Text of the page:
In their own eyes, the Jews are on a crusade against all forms of discrimination, real or perceived. And it doesn’t matter how reasonable the discrimination they’re fighting is, e.g. discrimination against trannies in girl’s locker rooms or unvetted migrants from radical Muslim countries flooding into the West.
This mentality isn’t held by a small Jewish elite but by a majority of rank-and-file Jews, as the article mentions later:
“Noting the recent Pew poll that showed that 70 percent of Jews vote and 56 percent say that being Jewish means working for justice, Abby Levine, director of the Jewish Social Justice Roundtable wrote in a November 22 op-ed in Zeek magazine that she sees a rise in Jewish involvement in “projects dealing with economic justice, women’s rights and community organizing.” Jewish social justice organizations are primed to train and mobilize even more faith-based activists to take on this next wave of struggles.
“We [Jews] bring a different paradigm than the typical paradigm of the policy marketplace, which is a paradigm of morals,” says Susan Lubeck of Bend the Arc’s Bay Area office in California. “Of what’s fair and right and good, and not just what is politically appetizing.”
Unmentioned here is that the vast majority of Jews vote for liberal Democrats, regardless of whether or not they think that “being Jewish means working for justice.” Their support for left-wing “social justice” politics is rooted in their understanding of their own identity, which is why any attempt to win over Jews to the right will be doomed to fail.
But to get back to the meat of the article, Amy Beam explains the other “lesson” from the Jewish fight for gay marriage and other social justice issues in America, the necessity of a solid ground game:
“Jewish activists and leaders at both the national and local/regional levels spearheaded the recent wave of victories for marriage equality (such as state-by-state legalizing of same-sex marriage and the defeat of the Defense of Marriage Act). “We did it in a variety of smaller ways,” says Susskind. “[We had to] get rabbis signed on, get other community leaders signed on, do calling drives, get people engaged with their state legislators.” Susskind cites the work of regional Jewish groups as key to winning in several states; these include Jewish Community Action (JCA) in Minnesota, Jews United for Justice in Maryland, and Bend the Arc’s regional offices in Los Angeles and the Bay Area in California.
State Senator Scott Dibble of Minnesota said the work of JCA was “very important” in two major recent fights there: defeating a 2012 amendment to the state’s constitution that would have banned same-sex marriage, and the subsequent passage of a state law that legalized it. “They provided lots of organizational support.” Dibble said. “The support came in many forms, a lot of it very practical and tangible. JCA arranged for meeting space in several different synagogues as we were getting underway.” Beyond providing such material assistance, Dibble said JCA was “also just a real key force and driver in the aspect of the campaign that relied on bringing the faith voice to the forefront.”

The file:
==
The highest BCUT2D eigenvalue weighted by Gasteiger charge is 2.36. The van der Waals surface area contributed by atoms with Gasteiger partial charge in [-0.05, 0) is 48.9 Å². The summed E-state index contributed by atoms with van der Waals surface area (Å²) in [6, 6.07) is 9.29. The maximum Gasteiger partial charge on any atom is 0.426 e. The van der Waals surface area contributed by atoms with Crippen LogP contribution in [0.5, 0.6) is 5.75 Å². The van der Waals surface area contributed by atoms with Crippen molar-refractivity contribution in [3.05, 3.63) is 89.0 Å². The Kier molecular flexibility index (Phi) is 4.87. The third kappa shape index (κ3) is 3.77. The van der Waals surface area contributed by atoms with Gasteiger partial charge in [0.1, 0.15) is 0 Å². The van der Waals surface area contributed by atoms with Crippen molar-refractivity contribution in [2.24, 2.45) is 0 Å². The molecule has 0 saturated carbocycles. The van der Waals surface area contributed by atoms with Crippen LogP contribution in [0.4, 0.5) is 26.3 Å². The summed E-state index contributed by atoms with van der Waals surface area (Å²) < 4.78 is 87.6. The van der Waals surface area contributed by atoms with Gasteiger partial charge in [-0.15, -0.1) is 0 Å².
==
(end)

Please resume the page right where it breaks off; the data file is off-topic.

Again, Jewish organizations played a “very important” role in pushing for gay marriage. So no, it’s not an anti-Semitic conspiracy.
The article goes on to mention several other ways that Jewish organizations lobbied their local and state governments for gay marriage as well as “economic justice” issues like higher minimum wages:
“In the Washington, DC, region, JUFJ worked alongside workers’ rights groups to pressure the city council into scheduling the December 17 vote to pass an $11.50 an hour minimum wage. DC councilmember Tommy Wells, who is currently running for mayor on a progressive platform, said, “Right off the bat, I was impressed” by JUFJ’s organizing on paid sick days and the minimum wage. “They held some events that I went to. And they met with me. I appreciated how clear they were on exactly what they wanted to happen.”
What they wanted to happen was for the city council to bring DC’s minimum wage into alignment with the surrounding Maryland region of Prince George’s and Montgomery counties. There, the county councils in November passed the same increase—to $11.50 by 2017—following intense organizing by JUFJ and other groups. “We organized a lot of ways for Jewish people to contact their representatives,” said Ennen. “Jews, like anybody else, don’t necessarily participate that much in local politics. Jews do tend to be pretty hooked into progressive politics nationally, or national issue campaigns, but lots of people who are involved in JUFJ had never called their actual county representative. It turns out,” she went on, “that county elected leaders aren’t used to the level of lobbying that Congress is. So it doesn’t take hundreds of phone calls and thousands of petition signatures. They’re receptive to hearing from their constituents. So we did a lot of work to mobilize people to have those meetings and make those calls. That was one of the ways that we were able to win in Montgomery County.”
This highlights an important lesson that the right-end of the political spectrum needs to learn from: politics doesn’t end at the ballot box.
Notice how in addition to voting a certain way, pushing out certain messages through the media and religious organizations, etc. these Jewish organizations actively engage in large-scale and well-organized grassroots lobbying campaigns. They encourage their members to call and write their representatives, participate in petition drives, etc.
This is something that the right-wing has to do more of. Too often we’re satisfied by donating some money to our favorite candidates, voting, and then sitting at home and occasionally sharing something on Facebook or Twitter. Worse still, on the rare occasion that a relatively good guy like Donald Trump wins, we satisfy ourselves by thinking that no follow up is needed, “he’s got it in the bag.” But that isn’t enough.